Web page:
remaining_area = (cum_pairs[-1][0] - boundary)*(count-x[1])
remaining_bins -= 1
if remaining_bins == 0: break

if thinned[-1][1] == cum_pairs[-1][1]:
# the last bin covered all counts,
# but may not include the extension
thinned = thinned[:-1]
thinned.append(cum_pairs[-1])
#    print("DEBUG: num_bins=",num_bins," len(thinned)=",len(thinned), file=sys.stderr)
return thinned

def density_function(cum_pairs,smoothing="steps"):
"""
This is a generator that yields points.
Converts a cumulative pair list [ (x0,0) ... (xn,total_count)]
into a probability density function for plotting.
Note: x0< x1< ... <xn required.

Output can be steps or lines between bin centers.
"""
assert(len(cum_pairs)>=2)
count = cum_pairs[-1][1]
if count<=0:
return

if smoothing=="steps" or len(cum_pairs)==2:
yield (cum_pairs[0][0], 0)
else:
yield ( 1.5*cum_pairs[0][0] - 0.5*cum_pairs[1][0], 0)

for old_pair,pair in izip(cum_pairs,islice(cum_pairs,1,None)):
old_threshold = old_pair[0]
threshold = pair[0]
level = (pair[1]-old_pair[1])/(count*(threshold-old_threshold))
if smoothing=="steps":
yield (old_threshold,  level)
yield (threshold,  level)
else:
yield ( (threshold+old_threshold)/2, level)
if smoothing=="steps" or len(cum_pairs)==2:
yield (cum_pairs[-1][0],0)
else:
yield ( 1.5*cum_pairs[0][-1] - 0.5*cum_pairs[1][-2], 0)

# ---------------------------------------------------------
# Below this line are functions primarily for testing or using the
# module as a stand-alone program.

def positive_int(string):
"""Type converter for argparse allowing only int > 0 """
value = int(string)
if value<=0:
msg = "{} is not a positive integer".format(string)
raise argparse.ArgumentTypeError(msg)
return value

def parse_args(argv):
"""parse the command-line options.
Returning all as members of a class
"""
parser = argparse.ArgumentParser( description=__doc__,
formatter_class=argparse.RawDescriptionHelpFormatter)
parser.set_defaults(   column=1
, num_bins=None
, method="area"
, smoothing="steps"
)
help="""Which (white-space separated) column of each line to read.
One-based indexing.
""")
help="""Number of bins to use for "tapered" variant.
Approximate number of bins for "area" variant.
Default is sqrt(count)+1.
""")
choices=["width","count","tapered","area"],
help="""Different algorithms for choosing bin widths:
width     fixed-width bins (the classic method for histograms)
count     roughly fixed-count bins, giving finer resolution where
the probability density is higher.
tapered   has roughly equal counts in the middle,
but reduces the counts towards the two ends,
to get better resolution in the tails, where counts are low
area      has roughly equal count*bin_width throughout,
providing good resolution in both high-density
and low-density
Default is area.
""")
choices=["steps","lines"],
help="""Different ways of output the density function:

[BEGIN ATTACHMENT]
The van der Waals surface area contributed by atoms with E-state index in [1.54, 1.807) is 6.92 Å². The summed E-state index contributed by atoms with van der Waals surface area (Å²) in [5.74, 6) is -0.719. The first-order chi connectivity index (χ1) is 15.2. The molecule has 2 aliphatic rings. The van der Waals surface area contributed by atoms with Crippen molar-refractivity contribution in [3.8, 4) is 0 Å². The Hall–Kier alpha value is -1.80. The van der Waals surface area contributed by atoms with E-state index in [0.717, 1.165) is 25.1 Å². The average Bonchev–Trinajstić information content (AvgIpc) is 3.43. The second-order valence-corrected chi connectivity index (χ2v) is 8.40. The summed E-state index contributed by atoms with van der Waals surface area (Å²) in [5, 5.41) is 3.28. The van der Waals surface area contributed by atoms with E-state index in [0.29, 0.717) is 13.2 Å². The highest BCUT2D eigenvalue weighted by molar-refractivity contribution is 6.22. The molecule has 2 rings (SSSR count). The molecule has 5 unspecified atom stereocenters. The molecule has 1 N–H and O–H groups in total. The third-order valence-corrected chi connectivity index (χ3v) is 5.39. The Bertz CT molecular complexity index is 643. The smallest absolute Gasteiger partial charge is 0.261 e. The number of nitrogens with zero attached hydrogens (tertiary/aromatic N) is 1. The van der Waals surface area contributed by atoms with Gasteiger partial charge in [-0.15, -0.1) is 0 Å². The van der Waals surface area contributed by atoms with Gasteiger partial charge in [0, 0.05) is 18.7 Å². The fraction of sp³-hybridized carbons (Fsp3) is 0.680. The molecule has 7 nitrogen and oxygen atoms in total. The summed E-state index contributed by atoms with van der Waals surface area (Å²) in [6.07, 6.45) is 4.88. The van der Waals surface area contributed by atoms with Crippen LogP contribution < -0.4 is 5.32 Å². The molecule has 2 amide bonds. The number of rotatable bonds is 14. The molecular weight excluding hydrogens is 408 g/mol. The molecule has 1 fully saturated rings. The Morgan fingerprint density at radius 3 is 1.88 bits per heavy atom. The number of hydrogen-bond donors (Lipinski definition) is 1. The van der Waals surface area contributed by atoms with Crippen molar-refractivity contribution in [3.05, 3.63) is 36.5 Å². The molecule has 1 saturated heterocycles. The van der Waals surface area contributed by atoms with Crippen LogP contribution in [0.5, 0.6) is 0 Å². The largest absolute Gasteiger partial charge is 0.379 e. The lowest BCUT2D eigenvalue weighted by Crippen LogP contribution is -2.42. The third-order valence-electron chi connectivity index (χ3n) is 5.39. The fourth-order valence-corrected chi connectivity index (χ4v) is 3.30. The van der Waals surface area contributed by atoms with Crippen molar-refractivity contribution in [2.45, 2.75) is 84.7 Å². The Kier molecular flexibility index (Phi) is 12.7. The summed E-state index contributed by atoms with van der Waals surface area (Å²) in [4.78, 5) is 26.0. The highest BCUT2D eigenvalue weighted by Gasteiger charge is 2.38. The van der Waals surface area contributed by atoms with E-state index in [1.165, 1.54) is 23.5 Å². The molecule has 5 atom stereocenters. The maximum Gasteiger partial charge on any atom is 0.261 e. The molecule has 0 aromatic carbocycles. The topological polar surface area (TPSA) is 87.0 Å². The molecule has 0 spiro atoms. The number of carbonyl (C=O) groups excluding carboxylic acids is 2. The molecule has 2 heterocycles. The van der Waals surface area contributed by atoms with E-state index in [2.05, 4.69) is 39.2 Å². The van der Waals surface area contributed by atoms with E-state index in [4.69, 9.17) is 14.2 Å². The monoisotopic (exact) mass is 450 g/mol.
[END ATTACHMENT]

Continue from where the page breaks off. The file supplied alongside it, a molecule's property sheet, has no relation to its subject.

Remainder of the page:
steps   step for each bin (two points per bin)
lines   straight lines between bin centers
""")
return parser.parse_args(argv[1:])

def column(file_obj, col_num=0):
"""yields one number from each line of a file, ignoring blank
lines or comment lines whose first non-white-space is #
Columns are numbered with zero-based indexing.
"""
for line in file_obj:
line = line.strip()
if line=="" or line.startswith("#"):
continue
fields = line.split()
yield float(fields[col_num])

def main(args):
"""Example of using the density_function and binned_cumulative functions.
This function (and the parse_args function) are not used when density_function.py is used as module.
"""
options=parse_args(sys.argv)
numbers = [x for x in column(sys.stdin,options.column-1)]

cum_bins = binned_cumulative(numbers,
num_bins=options.num_bins,method=options.method)
# print ("DEBUG: cum_bins=",cum_bins,file=sys.stderr)
for x,cum in density_function(cum_bins,smoothing=options.smoothing):
print (x, "\t", cum)

if __name__ == "__main__" :
try :
sys.exit(main(sys.argv))
except EnvironmentError as (errno,strerr):
sys.stderr.write("ERROR: " + strerr + "\n")
sys.exit(errno)


## 2012 September 30

### Bad question for math classes

Filed under: Uncategorized — gasstationwithoutpumps @ 11:02
Tags: , , ,

Mr. K, a math teacher, in his blog post Math Stories : Quick check for understanding, suggested asking students the following question:

Pick two numbers, randomly. What is the probability that the product will be even?

This question illustrates the standard problem with the way high schools teach (or rather don’t teach) probability, a problem that still plagues scientists even after they are in grad school. The problem is that “picking randomly” is not an adequate description of a process, as no distribution is given. For example, I can pick two numbers randomly and always get an odd number, if the distribution I pick from has zero probability on the evens.